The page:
Local Resident Climbs For A Cause


May 11, 2010

Most people take breathing for granted, but some have to fight for every breath because of lung disease and air pollution.

For Los Altos resident Michael Cartmell, 61, the struggle is personal. After doctors diagnosed Cartmell's brother, Mark, with lung cancer two years ago, Cartmell searched for a productive way to channel his concern and support Mark's battle.

Enter the American Lung Association's Fight for Air Climb. The annual fundraisers, which usually occur in skyscrapers, stadiums or arenas, involve climbing steps – a lot of steps – to underwrite research for cures to different types of lung disease.

Cartmell completed the 2010 Fight for Air Climb, held April 24 at the Aon Center in Los Angeles, climbing 63 stories – a total of 1,377 steps – in just more than 13 minutes to win the gold medal in the Men's 60-and-Older Division. But "the most important prize is just finishing at all," Cartmell said.

"I learned of the sport after Mark was diagnosed," Cartmell said. "Because of the amazing chemotherapy protocols now available, whose research was significantly funded by the American Lung Association, Mark has not only survived, but has fully regained his health."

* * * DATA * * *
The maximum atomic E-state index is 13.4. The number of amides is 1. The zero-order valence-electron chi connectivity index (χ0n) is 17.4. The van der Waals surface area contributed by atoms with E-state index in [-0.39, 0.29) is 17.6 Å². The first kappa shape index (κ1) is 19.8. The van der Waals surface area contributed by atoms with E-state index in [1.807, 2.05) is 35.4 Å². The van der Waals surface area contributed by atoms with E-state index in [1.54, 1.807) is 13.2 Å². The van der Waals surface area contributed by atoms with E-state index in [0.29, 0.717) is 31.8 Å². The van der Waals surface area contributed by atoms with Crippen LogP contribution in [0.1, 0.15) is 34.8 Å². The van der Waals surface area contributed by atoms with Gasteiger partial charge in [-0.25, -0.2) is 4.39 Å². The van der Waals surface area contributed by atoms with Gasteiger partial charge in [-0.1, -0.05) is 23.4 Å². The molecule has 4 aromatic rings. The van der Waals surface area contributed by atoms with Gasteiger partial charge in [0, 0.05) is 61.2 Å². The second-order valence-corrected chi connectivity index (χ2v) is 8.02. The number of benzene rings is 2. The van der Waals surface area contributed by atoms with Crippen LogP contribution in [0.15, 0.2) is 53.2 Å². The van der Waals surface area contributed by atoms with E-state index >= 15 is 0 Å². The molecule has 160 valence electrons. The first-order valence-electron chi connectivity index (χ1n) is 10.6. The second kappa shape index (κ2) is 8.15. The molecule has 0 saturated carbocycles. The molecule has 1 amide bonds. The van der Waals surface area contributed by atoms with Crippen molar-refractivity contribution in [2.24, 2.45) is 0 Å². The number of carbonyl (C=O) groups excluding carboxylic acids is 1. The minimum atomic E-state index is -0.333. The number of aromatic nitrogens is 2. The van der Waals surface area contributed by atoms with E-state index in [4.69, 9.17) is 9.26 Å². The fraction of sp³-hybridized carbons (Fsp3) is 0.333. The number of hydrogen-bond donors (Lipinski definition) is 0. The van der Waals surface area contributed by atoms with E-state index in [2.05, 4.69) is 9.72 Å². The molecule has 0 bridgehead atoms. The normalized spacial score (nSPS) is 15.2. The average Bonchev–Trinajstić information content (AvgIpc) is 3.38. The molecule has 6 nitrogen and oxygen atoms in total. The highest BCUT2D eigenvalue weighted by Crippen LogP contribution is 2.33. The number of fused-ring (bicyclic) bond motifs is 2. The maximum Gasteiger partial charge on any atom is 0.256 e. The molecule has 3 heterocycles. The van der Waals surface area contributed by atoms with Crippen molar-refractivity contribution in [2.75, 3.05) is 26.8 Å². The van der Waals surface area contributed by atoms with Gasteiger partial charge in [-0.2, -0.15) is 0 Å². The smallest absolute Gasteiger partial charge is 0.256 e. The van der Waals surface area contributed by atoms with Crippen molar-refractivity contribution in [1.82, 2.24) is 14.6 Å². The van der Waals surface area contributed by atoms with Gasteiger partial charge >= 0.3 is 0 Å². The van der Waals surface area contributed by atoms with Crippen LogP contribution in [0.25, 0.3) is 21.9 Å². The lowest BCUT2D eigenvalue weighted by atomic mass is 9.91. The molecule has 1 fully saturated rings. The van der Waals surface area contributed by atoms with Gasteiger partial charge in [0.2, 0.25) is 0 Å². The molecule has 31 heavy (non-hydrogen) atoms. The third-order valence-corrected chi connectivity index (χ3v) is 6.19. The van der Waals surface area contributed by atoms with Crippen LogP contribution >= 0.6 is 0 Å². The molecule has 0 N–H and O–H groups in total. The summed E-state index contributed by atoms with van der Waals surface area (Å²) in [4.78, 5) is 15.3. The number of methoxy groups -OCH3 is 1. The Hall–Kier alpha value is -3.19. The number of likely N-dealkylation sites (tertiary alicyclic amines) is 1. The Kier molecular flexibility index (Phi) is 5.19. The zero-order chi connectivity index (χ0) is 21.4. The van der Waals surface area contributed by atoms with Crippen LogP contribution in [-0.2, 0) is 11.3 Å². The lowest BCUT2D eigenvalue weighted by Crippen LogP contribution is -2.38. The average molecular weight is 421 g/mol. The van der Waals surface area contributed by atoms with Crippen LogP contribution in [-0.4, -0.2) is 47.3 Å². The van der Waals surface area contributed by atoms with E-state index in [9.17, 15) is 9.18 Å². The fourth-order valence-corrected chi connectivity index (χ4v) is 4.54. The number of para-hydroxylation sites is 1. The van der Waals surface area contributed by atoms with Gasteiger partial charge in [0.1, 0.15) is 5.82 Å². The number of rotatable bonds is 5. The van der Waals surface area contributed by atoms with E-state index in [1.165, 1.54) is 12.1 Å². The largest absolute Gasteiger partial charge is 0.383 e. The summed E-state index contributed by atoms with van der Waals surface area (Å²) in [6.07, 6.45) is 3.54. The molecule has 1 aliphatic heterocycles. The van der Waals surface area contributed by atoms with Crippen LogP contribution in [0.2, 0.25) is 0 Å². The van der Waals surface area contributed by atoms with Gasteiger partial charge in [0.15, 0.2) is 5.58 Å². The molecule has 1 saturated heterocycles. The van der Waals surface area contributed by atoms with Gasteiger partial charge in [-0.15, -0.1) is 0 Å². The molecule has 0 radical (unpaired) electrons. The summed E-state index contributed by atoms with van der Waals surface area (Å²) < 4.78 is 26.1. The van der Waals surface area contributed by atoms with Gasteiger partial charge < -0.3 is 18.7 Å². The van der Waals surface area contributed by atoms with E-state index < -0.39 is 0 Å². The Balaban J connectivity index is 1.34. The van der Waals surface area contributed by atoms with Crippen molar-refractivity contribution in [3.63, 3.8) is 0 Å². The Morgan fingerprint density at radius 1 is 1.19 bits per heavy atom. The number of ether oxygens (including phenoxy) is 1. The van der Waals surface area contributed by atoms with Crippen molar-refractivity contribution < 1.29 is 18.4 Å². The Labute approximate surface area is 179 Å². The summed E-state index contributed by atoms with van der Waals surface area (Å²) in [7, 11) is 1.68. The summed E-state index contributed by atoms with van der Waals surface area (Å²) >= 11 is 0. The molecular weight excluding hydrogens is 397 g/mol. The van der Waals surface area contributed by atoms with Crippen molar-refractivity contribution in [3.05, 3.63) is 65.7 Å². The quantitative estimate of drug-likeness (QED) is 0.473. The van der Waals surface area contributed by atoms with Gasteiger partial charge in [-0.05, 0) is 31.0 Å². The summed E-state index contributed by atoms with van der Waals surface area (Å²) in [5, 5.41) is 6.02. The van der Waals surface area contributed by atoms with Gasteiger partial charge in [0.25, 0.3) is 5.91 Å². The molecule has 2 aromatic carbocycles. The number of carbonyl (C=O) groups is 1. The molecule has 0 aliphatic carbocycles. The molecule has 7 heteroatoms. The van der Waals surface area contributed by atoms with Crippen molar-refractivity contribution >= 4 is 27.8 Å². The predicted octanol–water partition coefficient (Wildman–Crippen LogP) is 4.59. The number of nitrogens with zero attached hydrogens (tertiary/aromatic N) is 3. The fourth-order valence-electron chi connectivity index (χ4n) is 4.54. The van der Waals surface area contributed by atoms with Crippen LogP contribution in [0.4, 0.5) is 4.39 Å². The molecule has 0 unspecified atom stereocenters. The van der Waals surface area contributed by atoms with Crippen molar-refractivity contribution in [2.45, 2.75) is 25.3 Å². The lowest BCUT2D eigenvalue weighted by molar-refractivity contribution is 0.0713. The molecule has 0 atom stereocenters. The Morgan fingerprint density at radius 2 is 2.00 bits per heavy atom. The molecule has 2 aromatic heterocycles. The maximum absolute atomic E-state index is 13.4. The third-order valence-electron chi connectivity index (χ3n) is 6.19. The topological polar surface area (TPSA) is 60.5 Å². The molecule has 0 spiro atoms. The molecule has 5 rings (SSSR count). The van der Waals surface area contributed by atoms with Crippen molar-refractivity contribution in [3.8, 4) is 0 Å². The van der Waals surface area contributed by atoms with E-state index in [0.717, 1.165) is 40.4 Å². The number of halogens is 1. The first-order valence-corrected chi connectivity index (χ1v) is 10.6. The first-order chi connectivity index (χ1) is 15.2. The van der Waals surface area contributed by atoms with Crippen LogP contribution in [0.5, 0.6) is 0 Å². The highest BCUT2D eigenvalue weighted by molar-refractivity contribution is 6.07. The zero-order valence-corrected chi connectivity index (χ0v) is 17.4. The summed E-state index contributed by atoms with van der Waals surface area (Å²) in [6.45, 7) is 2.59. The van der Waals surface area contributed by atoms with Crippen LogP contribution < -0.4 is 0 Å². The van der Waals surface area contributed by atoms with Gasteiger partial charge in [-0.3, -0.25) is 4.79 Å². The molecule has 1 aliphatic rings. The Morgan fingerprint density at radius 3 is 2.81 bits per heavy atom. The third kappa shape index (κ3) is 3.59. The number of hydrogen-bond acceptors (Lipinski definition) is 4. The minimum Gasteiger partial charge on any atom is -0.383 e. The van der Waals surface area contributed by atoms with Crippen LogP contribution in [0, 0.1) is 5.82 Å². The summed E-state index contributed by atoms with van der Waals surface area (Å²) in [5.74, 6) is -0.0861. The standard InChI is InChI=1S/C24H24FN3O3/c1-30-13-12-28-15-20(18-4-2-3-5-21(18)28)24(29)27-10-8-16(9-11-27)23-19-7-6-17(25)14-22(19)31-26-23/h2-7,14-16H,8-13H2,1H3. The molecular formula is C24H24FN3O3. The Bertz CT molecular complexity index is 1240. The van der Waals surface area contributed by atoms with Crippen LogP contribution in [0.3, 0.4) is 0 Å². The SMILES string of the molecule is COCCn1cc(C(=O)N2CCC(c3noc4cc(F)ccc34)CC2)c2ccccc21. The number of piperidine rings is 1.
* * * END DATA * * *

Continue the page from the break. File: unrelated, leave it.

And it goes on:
Cartmell discovered the sport when he eyed an advertisement for the event from his San Francisco office building. It got him thinking.

"Why not do something like that?" Cartmell said.

It didn't take long before he was totally hooked on stair climbing.

"The great thing about this sport, apart from its overwhelming ugliness – unless you like drywall, pain, misery and exhaustion – is that it doesn't take much time," Cartmell said.

Competitors in the various Fight for Air Climb events promote and support the idea of healthy lungs by demonstrating their physical capabilities and collecting a minimum of $100 in donations from sponsors.

"Just like any fundraising event during this economy, we definitely felt some struggle with convincing participants to join because of the fundraising minimum commitment," said Taleen Seropian, development manager for the American Lung Association of California. "While we thought it might be a big obstacle, it turned out to be just a worry."

The AON Center Fight for Air Climb raised $157,607, which will go to fight air pollution, asthma, lung cancer and chronic obstructive pulmonary disease.

The lung association sponsors incentive and corporate matching programs. Cartmell's employer, Northern Trust, N.A., which has offices in Los Altos, contributed to the cause.

"(My company) is deeply committed to philanthropic endeavors locally and nationally," he said. "Northern enthusiastically encourages us to participate in philanthropic and community programs and financially supports our individual efforts through such programs as corporate matching."

Approximately 700 stair masters participated in the Los Angeles event, including a group of firefighters who climbed to the top in full gear.

"People are very committed to their causes," Cartmell said.

Through advocacy, research and fundraisers, the American Lung Association has been searching for cures and solutions to lung disease for more than 100 years.

"We are an organization people trust, and we have a mission people want to be a part of," Seropian said. "Add a cool, fun, unique event to that mix, and success is guaranteed."

For more information, visit www.lung.org.